Stepping out onto the hockey field, the sun warmed my arms. A smile came onto my lips as I reached my position for that match, in the centres on the wing. The referee blew her whistle to commence the game, and we ran. Rose got away early. She smacked the ball, but it was intercepted by a player on the opposing team. He flicked it with his stick, back into Rose’s foot. During the pause in play, I looked up at the skyscrapers of Parramatta. It looked like a proper city, distracting me. When we got back underway, I took an extra moment to get my head in the game. Mitchell’s voice boomed through my mind, like tinnitus. I swallowed hard, but could feel a frog in my throat. Trying to prevent a cough, I scanned the row of shops on the opposite side of the field. Eventually, I did need to pay attention to the game, although the first half passed without scoring from either team, even though there were a few near misses, both ways. The whistle blew and we left the field.
“Whoa, you really went for it there, Nina.”
Rose squirted water into her mouth. I offered a mischievous grin. My muscles were starting to cramp, although I tried not to show it, because I still needed to get through the second half. Rose led us back out onto the field and the game recommenced. I ran as fast as I could. By sheer luck, I flicked the ball, which allowed Rose to intercept it and punt it into the goal. We cheered, one-nil up with only five minutes to go. They couldn’t come back, so before long we were shaking hands and celebrating our victory. After the game, I removed my sweaty shin pads.
“You were phenomenal today,” Rose praised, as she folded her long socks together. “Don’t forget that.”
I drove from the field to work, possibly a little too fast. My shift passed without much fuss, thankfully, and five o’clock soon rolled around. Once I closed the library, I planned to take a moment to get some uni work done. While I flipped through the textbook, I pondered my own days at school, and hoped I would make a good teacher. I liked my kindergarten teacher, and used to hide in the corner sometimes at lunchtime, just so I could hear her talk to the other teachers. As I found myself lost in the memory, I was pulled back out of it just as quickly. The library doors parted with a whir.
“My goodness, it’s so dark in here.” He flicked on the lights. “How are you?”
Timmy wasn’t a bad-looking man, I pondered.
“How about you?”
I furrowed my brow, urging him to go on.
“I’ve been trying to track down Zipporah’s daughter.”
My jaw dropped, like a fish on a novelty tie.
“And I take it you’re having trouble?” I eventually enquired.
“Yes. Well, there’s a lack of records. I believe her, but there’s no evidence of her daughter.”
Timmy ran his fingernails over the back of his hair.
“I’m trying to be as polite as possible.”
The automatic doors parted. I glanced up. Zipporah walked through, carrying a green box containing a mudcake. She headed over to the table and placed it down. I followed her, while Zipporah opened the box.
“Oh, we’ve got to cut it up.”
“It’s alright, I can find a knife.”
I slipped back into the staffroom. Fetching a butter knife, I returned to the main room of the library and gave it to Zipporah. She sliced up the cake and I touched my fingertips together. It hid that my arms had started to shake, sick with anxiety. Other members of the support group filed in, and Mick made a joke.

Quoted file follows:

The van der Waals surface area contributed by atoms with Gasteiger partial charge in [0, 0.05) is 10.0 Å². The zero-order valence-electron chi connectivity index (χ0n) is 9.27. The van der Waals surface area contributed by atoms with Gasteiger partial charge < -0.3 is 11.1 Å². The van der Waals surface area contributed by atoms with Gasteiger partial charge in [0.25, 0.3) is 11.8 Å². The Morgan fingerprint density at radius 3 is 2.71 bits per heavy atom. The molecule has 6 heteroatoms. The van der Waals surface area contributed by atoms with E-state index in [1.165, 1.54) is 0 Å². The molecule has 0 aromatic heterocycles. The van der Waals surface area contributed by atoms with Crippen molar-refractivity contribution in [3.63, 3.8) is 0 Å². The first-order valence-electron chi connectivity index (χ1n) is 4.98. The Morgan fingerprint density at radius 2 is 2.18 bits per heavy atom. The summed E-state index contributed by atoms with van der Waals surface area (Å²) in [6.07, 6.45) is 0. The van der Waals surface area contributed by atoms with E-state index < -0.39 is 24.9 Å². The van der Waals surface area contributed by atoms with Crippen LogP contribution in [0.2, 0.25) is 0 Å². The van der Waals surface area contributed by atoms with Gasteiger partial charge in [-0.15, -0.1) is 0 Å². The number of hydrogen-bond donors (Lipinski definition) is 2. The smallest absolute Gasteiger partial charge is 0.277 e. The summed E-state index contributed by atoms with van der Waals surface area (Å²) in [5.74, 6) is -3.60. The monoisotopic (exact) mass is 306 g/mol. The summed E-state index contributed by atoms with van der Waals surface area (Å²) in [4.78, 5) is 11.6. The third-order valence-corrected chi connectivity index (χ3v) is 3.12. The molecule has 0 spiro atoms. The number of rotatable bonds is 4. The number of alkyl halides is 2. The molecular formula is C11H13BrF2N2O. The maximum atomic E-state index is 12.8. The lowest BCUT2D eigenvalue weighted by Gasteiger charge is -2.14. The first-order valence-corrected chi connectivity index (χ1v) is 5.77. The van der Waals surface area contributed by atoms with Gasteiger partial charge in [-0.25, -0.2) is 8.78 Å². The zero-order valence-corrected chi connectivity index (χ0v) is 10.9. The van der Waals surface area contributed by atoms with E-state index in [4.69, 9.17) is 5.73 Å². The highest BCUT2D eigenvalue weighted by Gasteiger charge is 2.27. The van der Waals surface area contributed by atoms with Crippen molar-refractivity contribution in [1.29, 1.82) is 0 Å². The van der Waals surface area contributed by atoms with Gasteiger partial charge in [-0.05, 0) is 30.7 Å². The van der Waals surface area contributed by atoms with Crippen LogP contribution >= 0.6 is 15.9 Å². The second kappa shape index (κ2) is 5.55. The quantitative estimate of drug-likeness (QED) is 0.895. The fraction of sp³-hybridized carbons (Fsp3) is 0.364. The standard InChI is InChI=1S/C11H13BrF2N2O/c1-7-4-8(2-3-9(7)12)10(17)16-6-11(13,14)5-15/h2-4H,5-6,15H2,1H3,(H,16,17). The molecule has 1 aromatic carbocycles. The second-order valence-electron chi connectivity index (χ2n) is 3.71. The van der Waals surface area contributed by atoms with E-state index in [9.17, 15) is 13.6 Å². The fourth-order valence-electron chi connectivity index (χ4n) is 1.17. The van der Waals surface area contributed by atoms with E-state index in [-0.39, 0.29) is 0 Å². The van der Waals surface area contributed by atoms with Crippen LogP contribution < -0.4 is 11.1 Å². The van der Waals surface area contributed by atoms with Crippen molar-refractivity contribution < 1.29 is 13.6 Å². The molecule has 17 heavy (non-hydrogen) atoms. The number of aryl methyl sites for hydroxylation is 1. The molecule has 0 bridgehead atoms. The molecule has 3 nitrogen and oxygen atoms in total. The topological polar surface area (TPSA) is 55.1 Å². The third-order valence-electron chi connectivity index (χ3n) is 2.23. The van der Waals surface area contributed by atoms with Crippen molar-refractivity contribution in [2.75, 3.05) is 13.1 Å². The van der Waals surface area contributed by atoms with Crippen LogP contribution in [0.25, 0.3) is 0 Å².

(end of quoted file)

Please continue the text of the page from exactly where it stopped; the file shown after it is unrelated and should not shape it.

“Is everyone coming tonight?” I asked, breaking through the laughter.
“Yes, I think so,” Timmy confirmed.
Zipporah handed around the cake to all who wanted it. Brigitta beamed between mouthfuls.
“When I was pregnant, I had all sorts of cravings.”
“I didn’t have mudcake until after I left,” Zipporah mentioned. “It probably would have helped.”
I sat down and tucked into cake.
“We’ll do news first, as usual,” Timmy said when he sat down, “but then we’ll move on to talking about Friday night. We need to make sure that everybody is comfortable with what they’re doing because we’ve had not long to organise.”
He extended the news bear.
“Who would like to go first?” Timmy asked.
“I’ll go first,” I offered.
Timmy stood and stepped across the circle to hand me the news bear, before returning to his seat.
“I have to admit, I’ve been busy, just keeping busy,” I divulged.
I passed the news bear onto Todd, who was sitting beside me.
“I’ve been applying for jobs,” he admitted.
“What sort of jobs?” Brigitta wanted to know.
“Well.” Todd rolled his lips and shrugged his shoulders. “I supposedly have a media degree. Back in the day I learned how to push radio buttons, so I have been applying to the community radio stations.”
“Well, we wish you all the best,” Timmy wished on behalf of the group.
Todd smiled in thanks and passed the news bear on to Mick.
“Thanks, mate,” he murmured, then leaned back in his seat and sighed. “Tomorrow I’m going to Dessie’s school assembly item. They’re doing a musical.”
“Which songs are they singing?” Lawrence wanted to know.
“The teacher wrote it,” Mick explained in his mournful New Zealand accent. “It’s about the garden and all the bugs and beetles and flowers and everything. Dessie’s a ladybug. She’s so excited. She runs around the house singing the song.”
A smile finally crept onto his lips. I leaned over and patted Mick on the knee.
“She’s such a beautiful girl.”
His voice was thin. Mick folded his tattooed arms.
“I love her so much.” He shook his head. “I just can’t protect her enough.”
Mick took a moment to pull himself together, then handed over to Noel.
“Nothing for me this week.”
Noel passed the news bear on. Clementine, however, did not accept it from him. I could feel my heart beating faster within my chest, nervous for them both.
“Do you need to take a moment?” Clementine suggested, but Noel shook his head.
“I’m fine,” he assured.
Clementine held the bear against Noel’s palm. She took an audible deep breath, as if she were modelling calmness. Brigitta received the news bear.
“I’ve been thinking of going overseas. It was something which I wanted to do when I finished school, but obviously that didn’t happen. Maybe the time is right, now, maybe I could stretch my legs a bit, see new horizons.”
“Alright.” The news bear came back to Timmy, and he placed it down on the floor nestled against the leg of his chair. “I sent around the Enneagram test for something to have a chat about. Did people give that a go?”
A smattering of us rose our hands, including me.
“I’ll start, I’m a Type Eight, which is the challenger.”